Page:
O let Thy glorious Angel which since kept That gorgeous Eden, where once Adam slept, When tempting Eve was taken from his side, Let him great God not only be my guide, But with his fiery faucheon still be nie, To keep affliction far from me, that I With a free soul thy wondrous works may show, Then like that deluge shall my numbers flow, Telling the state wherein the earth then stood, The giant race, the universal flood.

Written by Michael Drayton |

Sonnet XL: My Heart the Anvil

 My heart the anvil where my thoughts do beat; 
My words the hammers fashioning my desire; 
My breast the forge including all the heat; 
Love is the fuel which maintains the fire; 
My sighs the bellows which the flame increaseth, 
Filling mine ears with noise and nightly groaning; 
Toiling with pain, my labor never ceaseth, 
In grievous passions my woes still bemoaning; 
My eyes with tears against the fire striving, 
Whose scorching gleed my heart to cinders turneth,
But with these drops the flame again reviving, 
Still more and more it to my torment turneth.
With Sisyphus thus do I roll the stone, And turn the wheel with damned Ixion.

Written by Michael Drayton |

Sonnet XIV: If He From Heavn

 If he from Heav'n that filch'd that living fire 
Condemn'd by Jove to endless torment be, 
I greatly marvel how you still go free 
That far beyond Prometheus did aspire.
The fire he stole, although of heav'nly kind, Which from above he craftily did take, Of lifeless clods us living men to make, He did bestow in temper of the mind; But you broke into Heav'n's immortal store, Where Virtue, Honor, Wit, and Beauty lay, Which taking thence you have escap'd away, Yet stand as free as e'er you did before; Yet old Prometheus punish'd for his rape.
Thus poor thieves suffer when the greater 'scape.

Written by Michael Drayton |

Sonnet XXI: A Witless Galant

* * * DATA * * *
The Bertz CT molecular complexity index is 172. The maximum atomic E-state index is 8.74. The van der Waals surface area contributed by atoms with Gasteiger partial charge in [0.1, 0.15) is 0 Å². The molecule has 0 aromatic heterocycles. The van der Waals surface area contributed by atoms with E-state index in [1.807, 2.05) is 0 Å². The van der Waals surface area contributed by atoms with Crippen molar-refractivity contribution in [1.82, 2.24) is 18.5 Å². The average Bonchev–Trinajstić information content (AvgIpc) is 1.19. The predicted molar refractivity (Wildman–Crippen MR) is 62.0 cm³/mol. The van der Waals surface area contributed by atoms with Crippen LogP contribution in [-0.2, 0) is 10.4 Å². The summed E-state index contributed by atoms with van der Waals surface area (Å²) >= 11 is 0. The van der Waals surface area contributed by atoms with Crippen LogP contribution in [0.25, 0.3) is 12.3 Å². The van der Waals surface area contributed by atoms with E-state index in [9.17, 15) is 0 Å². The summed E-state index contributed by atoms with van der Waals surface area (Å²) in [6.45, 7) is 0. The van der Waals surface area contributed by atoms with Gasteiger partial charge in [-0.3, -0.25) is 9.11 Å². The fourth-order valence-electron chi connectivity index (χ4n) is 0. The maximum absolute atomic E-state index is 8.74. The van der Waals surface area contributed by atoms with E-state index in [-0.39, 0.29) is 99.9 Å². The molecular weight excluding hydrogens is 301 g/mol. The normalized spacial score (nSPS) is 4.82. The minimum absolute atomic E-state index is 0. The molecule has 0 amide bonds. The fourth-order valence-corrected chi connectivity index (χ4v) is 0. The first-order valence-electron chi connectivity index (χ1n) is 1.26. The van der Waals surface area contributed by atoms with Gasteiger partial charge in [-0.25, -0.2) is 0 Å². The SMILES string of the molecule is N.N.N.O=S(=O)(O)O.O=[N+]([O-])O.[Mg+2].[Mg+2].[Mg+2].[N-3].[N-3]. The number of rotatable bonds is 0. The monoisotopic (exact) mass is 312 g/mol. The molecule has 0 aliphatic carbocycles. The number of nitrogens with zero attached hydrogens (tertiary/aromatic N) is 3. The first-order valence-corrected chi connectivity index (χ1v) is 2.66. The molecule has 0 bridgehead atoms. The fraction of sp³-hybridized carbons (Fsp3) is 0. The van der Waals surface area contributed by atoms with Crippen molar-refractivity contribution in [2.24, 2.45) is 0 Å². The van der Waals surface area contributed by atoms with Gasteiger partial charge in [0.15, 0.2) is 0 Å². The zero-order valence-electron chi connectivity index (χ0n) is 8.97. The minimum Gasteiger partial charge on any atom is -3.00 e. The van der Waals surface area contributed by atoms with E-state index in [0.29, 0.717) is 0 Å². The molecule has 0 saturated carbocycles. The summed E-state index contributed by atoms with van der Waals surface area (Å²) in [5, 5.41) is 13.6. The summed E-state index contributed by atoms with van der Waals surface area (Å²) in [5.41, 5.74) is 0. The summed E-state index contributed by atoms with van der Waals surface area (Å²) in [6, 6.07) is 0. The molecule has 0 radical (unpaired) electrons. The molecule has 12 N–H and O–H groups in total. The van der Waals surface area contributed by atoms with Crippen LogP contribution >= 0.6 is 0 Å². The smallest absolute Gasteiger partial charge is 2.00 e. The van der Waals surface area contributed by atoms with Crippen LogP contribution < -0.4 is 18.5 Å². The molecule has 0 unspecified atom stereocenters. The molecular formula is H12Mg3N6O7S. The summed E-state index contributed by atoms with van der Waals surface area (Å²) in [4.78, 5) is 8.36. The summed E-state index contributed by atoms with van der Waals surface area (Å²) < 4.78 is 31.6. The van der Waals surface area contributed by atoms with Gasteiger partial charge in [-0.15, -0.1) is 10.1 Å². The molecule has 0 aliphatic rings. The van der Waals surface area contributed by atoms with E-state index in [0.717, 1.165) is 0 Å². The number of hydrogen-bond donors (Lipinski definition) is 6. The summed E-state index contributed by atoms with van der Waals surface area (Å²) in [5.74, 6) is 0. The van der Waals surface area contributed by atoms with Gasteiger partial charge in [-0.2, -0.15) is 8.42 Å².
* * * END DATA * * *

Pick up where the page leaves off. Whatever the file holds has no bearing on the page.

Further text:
A witless gallant a young wench that woo'd 
(Yet his dull spirit her not one jot could move), 
Entreated me, as e'er I wish'd his good, 
To write him but one sonnet to his love; 
When I, as fast as e'er my pen could trot, 
Pour'd out what first from quick invention came, 
Nor never stood one word thereof to blot, 
Much like his wit that was to use the same; 
But with my verses he his mistress won, 
Which doted on the dolt beyond all measure.
But see, for you to Heav'n for phrase I run, And ransack all Apollo's golden treasure; Yet by my froth this fool his love obtains, And I lose you for all my love and pains.

Written by Michael Drayton |

Sonnet LII: What? Dost Thou Mean

 What? Dost thou mean to cheat me of my heart? 
To take all mine and give me none again? 
Or have thine eyes such magic or that art 
That what they get they ever do retain? 
Play not the tyrant, but take some remorse; 
Rebate thy spleen, if but for pity's sake; 
Or, cruel, if thou canst not, let us 'scourse,
And, for one piece of thine, my whole heart take.
But what of pity do I speak to thee, Whose breast is proof against complaint or prayer? Or can I think what my reward shall be From that proud beauty, which was my betrayer? What talk I of a heart, when thou hast none? Or, if thou hast, it is a flinty one.

Written by Michael Drayton |

Idea XX: An evil spirit your beauty haunts me still

 An evil spirit, your beauty, haunts me still,
Wherewith, alas, I have been long possess'd,
Which ceaseth not to tempt me to each ill,
Nor gives me once but one poor minute's rest.
In me it speaks, whether I sleep or wake; And when by means to drive it out I try, With greater torments then it me doth take, And tortures me in most extremity.
Before my face it lays down my despairs, And hastes me on unto a sudden death; Now tempting me to drown myself in tears, And then in sighing to give up my breath.
Thus am I still provok'd to every evil By this good-wicked spirit, sweet angel-devil.

Written by Michael Drayton |


 All feathered things yet ever known to men, 
From the huge Rucke, unto the little Wren; 
From Forrest, Fields, from Rivers and from Pons, 
All that have webs, or cloven-footed ones; 
To the Grand Arke, together friendly came, 
Whose several species were too long to name